I have been waiting, in vain as it turns out, for some Distributists or Communitarians to step up and be counted at this, their moment. But...no. They seem either to have retreated into their pipes and ale or become Catholic Marxists or worse.
But part of the problem is the overarching tyranny of our technology, a technology that has so aided the Archons in their quest for totalizing power. Havel—like Heidegger, Lewis Mumford, Jacques Ellul, and so many others—was onto this. In 1978, he wrote,
“Technology—that child of modern science, which in turn is a child of modern metaphysics—is out of humanity’s control, has ceased to serve us, has enslaved us and compelled us to participate in the preparation of our own destruction…. We look on helplessly as that coldly functioning machine we have created inevitably engulfs us, tearing us away from our natural affiliations (for instance, from our habitat in the widest sense of the word, including our habitat in the biosphere) just as it removes us from the experience of ‘being’ and casts us into the world of ‘existences.’” 
I will submit that part of the instinctive resistance we have to “lockdown culture” resides precisely in such a sensibility. A Zoom meeting with nature, even human nature, is not possible.
Like Havel, his exact contemporary Ivan Illich also saw what technology (not to mention modern medicine!) was doing to us. “If tools are not controlled politically,” he writes, “they will be managed in a belated technocratic response to disaster. Freedom and dignity will continue to dissolve into an unprecedented enslavement of man to his tools” . It’s almost as if he were watching us. I can only imagine what he and Havel are thinking.
Havel, for example, observed the trajectory upon which even Western democracies were headed:
“It would appear that the traditional parliamentary democracies can offer no fundamental opposition to the automatism of technological civilization and the industrial-consumer society, for they, too, are being helplessly dragged along by it.”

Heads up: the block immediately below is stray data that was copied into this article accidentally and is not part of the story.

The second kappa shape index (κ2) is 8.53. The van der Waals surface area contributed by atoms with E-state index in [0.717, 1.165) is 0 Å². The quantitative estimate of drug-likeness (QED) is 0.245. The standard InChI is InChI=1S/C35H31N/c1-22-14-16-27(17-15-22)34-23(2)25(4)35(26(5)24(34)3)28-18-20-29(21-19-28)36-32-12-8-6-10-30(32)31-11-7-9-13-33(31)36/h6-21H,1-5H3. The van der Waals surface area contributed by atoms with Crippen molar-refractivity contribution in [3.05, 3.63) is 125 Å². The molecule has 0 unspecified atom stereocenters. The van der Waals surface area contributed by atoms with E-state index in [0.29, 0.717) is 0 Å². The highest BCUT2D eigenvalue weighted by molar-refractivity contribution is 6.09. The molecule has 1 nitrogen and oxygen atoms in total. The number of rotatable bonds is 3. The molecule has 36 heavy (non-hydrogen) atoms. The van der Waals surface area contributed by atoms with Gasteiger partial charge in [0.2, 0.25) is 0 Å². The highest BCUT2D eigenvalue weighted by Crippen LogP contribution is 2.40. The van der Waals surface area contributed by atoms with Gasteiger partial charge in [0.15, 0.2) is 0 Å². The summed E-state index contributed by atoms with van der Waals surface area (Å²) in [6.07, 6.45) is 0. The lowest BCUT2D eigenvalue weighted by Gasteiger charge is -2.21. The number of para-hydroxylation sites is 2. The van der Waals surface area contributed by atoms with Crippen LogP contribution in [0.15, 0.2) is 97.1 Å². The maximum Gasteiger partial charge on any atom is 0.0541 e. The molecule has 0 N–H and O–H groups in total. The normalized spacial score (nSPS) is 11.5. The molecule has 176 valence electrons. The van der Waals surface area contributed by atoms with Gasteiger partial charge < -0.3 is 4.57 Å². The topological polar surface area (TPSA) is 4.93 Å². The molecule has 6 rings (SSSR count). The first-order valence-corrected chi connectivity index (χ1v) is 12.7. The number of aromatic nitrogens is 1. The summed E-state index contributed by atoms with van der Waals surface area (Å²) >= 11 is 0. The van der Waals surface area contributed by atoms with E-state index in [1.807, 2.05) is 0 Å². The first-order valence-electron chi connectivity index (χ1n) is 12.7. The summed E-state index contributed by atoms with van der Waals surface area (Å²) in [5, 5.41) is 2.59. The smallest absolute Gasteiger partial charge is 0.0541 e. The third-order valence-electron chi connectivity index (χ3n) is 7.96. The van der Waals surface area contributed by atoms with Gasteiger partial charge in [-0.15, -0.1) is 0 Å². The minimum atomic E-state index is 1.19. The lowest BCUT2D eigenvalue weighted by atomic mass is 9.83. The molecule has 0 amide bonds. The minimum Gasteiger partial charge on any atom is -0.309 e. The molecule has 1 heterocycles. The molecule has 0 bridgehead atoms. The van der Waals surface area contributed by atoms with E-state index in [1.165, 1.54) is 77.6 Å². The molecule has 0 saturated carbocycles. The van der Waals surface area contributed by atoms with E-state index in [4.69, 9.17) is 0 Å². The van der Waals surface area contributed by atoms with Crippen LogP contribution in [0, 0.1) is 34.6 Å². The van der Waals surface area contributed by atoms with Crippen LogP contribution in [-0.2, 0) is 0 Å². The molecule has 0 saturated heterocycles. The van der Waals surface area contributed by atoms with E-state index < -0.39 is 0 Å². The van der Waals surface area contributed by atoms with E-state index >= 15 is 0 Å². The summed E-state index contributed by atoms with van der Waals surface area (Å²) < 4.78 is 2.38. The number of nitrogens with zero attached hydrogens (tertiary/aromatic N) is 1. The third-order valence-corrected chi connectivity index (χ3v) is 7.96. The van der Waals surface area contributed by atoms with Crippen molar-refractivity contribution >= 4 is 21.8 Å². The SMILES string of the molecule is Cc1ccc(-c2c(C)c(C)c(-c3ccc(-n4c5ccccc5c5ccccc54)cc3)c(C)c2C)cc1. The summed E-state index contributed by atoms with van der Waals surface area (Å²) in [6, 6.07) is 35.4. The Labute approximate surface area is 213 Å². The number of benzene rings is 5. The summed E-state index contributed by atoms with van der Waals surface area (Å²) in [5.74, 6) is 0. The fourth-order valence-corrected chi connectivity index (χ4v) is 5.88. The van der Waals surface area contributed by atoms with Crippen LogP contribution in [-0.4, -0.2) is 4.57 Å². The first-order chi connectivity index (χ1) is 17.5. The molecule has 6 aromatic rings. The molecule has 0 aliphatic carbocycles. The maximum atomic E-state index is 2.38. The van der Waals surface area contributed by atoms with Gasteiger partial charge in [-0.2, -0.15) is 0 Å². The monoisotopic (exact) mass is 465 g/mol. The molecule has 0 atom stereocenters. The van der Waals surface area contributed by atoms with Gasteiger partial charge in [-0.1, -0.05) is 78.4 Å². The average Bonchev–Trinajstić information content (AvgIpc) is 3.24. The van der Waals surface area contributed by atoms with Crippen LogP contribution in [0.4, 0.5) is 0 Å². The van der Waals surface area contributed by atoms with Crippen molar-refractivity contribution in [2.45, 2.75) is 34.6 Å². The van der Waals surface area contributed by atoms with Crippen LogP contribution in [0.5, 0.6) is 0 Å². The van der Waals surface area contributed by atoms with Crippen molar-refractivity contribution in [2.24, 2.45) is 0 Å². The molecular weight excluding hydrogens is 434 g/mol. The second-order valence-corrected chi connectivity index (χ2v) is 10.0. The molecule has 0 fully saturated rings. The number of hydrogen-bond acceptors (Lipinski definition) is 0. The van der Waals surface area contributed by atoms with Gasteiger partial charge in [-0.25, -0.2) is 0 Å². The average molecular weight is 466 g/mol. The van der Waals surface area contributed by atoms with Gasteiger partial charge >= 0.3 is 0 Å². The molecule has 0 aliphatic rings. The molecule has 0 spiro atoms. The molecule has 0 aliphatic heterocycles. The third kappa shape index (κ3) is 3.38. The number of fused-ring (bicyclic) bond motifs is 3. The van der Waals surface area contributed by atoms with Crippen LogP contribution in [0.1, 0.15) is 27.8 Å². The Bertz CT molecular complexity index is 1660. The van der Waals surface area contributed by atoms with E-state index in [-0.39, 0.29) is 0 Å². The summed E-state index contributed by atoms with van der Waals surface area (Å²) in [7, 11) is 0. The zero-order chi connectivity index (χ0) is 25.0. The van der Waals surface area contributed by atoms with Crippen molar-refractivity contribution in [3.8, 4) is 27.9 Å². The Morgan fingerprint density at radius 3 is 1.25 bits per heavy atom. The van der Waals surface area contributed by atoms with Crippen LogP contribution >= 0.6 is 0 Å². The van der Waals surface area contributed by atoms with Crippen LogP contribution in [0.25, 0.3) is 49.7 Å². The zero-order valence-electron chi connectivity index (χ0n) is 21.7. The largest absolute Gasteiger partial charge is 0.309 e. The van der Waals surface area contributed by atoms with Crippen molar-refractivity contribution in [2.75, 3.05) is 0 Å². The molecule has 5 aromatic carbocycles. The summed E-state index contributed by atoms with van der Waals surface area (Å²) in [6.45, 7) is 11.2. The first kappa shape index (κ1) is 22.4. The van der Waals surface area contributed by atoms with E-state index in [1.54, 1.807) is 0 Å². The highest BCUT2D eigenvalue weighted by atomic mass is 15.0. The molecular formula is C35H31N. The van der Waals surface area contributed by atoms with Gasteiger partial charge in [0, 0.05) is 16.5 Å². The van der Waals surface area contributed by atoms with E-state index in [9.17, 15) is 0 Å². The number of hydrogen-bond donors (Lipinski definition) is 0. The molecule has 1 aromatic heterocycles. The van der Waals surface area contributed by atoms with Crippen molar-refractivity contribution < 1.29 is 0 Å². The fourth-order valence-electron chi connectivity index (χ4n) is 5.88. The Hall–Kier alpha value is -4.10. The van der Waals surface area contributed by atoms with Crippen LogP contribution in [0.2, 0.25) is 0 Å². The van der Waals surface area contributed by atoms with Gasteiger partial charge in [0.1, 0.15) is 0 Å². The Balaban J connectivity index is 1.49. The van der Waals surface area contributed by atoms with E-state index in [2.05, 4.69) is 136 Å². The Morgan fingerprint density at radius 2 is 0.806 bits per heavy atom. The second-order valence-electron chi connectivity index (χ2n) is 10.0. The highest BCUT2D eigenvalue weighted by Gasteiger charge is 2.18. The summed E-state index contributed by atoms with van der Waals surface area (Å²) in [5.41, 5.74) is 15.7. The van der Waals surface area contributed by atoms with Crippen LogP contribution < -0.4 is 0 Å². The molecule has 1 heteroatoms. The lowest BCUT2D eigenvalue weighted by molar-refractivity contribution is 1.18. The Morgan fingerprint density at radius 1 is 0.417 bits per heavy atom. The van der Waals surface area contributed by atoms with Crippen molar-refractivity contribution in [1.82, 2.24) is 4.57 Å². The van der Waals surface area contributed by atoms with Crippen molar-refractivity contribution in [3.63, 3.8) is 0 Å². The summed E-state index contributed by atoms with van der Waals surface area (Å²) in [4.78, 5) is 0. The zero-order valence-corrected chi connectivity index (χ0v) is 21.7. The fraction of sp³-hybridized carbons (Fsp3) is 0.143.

We have many ways to build our own parallel polis. We can extricate ourselves as much as possible from the technocracy and their flunkies in government and simply live. At Stella Matutina Farm (where I live), for example, we rely almost entirely on traditional tools (with the exception of a few modern contraptions like my chainsaws). We mow some of our grass, but the cattle take care of most of it. And what we do is not an anomaly: most sustainable farmers employing no-dig methods operate pretty much the same way—and even our tiny 1.5 acre garden supplies an enormous amount of food.
But even more, our idea of a parallel polis extends to the social sphere, in particular in the ways we celebrate the Christian year. We observe all the feasts, but our biggest celebration occur at May Day and Michaelmas. At May Day this year, when our state was still under various mandates and most social activities were suppressed by government and, alas, the Church, a friend asked if she could invite some of her friends who were starving for conviviality. Surprisingly, over fifty people—mostly families—showed up to dance around the maypole and feast together. This is what a parallel polis looks like. It may not be much, but it certainly fits what Jiří Dienstbier described as something contributing to “the continual renewal of the meaning of authenticity” . Bureaucracy may be death by a thousand papercuts, but the parallel polis—by which I mean “a sophiological structure”—bestows life by a thousand tiny, some might even say “insignificant,” gestures. Even our recent forays into house church can be seen as an example of this. “The failure of the modern experiment,” as H.J. Massingham so cogently observed, “is seen to be so because it is anti-Christian, anti-natural, and anti-realistic” .
It’s not hard. Live in truth.
Michael’s latest books are an edition of The Chymical Wedding of Christian Rosenkreutz and Transfiguration: Notes toward a Radical Catholic Reimagination of Everything. He can be reached at firstname.lastname@example.org See also The Center for Sophiological Studies' available courses. Also check out the latest volume of Jesus the Imagination: The Divine Feminine.
1. Václav Benda, et al., “Parallel Polis, or an Independent Society in Central and Eastern Europe: An Inquiry,” Social Research 55, nos. 1-2 (Spring/Summer 1988): 211-46, at 219.
2. Ibid., 228.
3. Václav Havel, “The Power of the Powerless” in Living in Truth, ed. Jan Vladislav (Faber and Faber, 1986), 85.
4. Ibid., 114.
5. Ivan Illich, Tools for Conviviality (Harper, 1973), 12.
6. “The Power of the Powerless,” 116.
7. “Parallel Polis,” 231.
8. H.J. Massingham, The Tree of Life (London, 1943), 173.